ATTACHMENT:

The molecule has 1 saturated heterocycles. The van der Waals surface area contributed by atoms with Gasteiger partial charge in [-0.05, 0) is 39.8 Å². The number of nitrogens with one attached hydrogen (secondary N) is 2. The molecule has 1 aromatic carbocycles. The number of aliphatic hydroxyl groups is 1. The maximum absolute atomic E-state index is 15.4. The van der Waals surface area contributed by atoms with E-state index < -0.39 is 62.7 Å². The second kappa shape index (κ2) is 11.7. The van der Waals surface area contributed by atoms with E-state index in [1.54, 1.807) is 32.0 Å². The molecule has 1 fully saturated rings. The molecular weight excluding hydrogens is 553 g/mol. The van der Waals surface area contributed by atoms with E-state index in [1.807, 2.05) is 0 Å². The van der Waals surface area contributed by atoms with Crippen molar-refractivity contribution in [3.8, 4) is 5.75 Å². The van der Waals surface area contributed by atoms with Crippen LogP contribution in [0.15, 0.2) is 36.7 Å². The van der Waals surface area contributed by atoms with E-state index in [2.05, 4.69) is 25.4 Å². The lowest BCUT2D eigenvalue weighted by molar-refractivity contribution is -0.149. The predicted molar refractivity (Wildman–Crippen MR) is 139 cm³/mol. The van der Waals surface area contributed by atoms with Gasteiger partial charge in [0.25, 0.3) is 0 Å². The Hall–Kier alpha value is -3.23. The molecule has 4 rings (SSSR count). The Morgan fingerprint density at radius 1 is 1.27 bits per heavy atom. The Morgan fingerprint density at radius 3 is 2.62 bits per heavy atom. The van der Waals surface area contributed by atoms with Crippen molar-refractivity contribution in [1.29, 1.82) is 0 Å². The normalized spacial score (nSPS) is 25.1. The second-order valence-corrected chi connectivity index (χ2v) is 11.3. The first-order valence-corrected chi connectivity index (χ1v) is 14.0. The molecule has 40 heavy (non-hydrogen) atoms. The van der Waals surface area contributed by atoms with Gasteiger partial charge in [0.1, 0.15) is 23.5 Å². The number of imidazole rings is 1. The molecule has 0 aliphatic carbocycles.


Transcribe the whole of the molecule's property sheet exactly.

The molecule has 1 saturated heterocycles. The van der Waals surface area contributed by atoms with Gasteiger partial charge in [-0.05, 0) is 39.8 Å². The number of nitrogens with one attached hydrogen (secondary N) is 2. The molecule has 1 aromatic carbocycles. The number of aliphatic hydroxyl groups is 1. The maximum absolute atomic E-state index is 15.4. The van der Waals surface area contributed by atoms with E-state index < -0.39 is 62.7 Å². The second kappa shape index (κ2) is 11.7. The van der Waals surface area contributed by atoms with E-state index in [1.54, 1.807) is 32.0 Å². The molecule has 1 fully saturated rings. The molecular weight excluding hydrogens is 553 g/mol. The van der Waals surface area contributed by atoms with E-state index in [1.807, 2.05) is 0 Å². The van der Waals surface area contributed by atoms with Crippen molar-refractivity contribution in [3.8, 4) is 5.75 Å². The van der Waals surface area contributed by atoms with Crippen LogP contribution in [0.15, 0.2) is 36.7 Å². The van der Waals surface area contributed by atoms with E-state index in [2.05, 4.69) is 25.4 Å². The lowest BCUT2D eigenvalue weighted by molar-refractivity contribution is -0.149. The predicted molar refractivity (Wildman–Crippen MR) is 139 cm³/mol. The van der Waals surface area contributed by atoms with Gasteiger partial charge in [0.25, 0.3) is 0 Å². The Hall–Kier alpha value is -3.23. The molecule has 4 rings (SSSR count). The Morgan fingerprint density at radius 1 is 1.27 bits per heavy atom. The Morgan fingerprint density at radius 3 is 2.62 bits per heavy atom. The van der Waals surface area contributed by atoms with Crippen molar-refractivity contribution in [1.29, 1.82) is 0 Å². The normalized spacial score (nSPS) is 25.1. The second-order valence-corrected chi connectivity index (χ2v) is 11.3. The first-order valence-corrected chi connectivity index (χ1v) is 14.0. The molecule has 40 heavy (non-hydrogen) atoms. The van der Waals surface area contributed by atoms with Gasteiger partial charge in [0.1, 0.15) is 23.5 Å². The number of imidazole rings is 1. The molecule has 0 aliphatic carbocycles.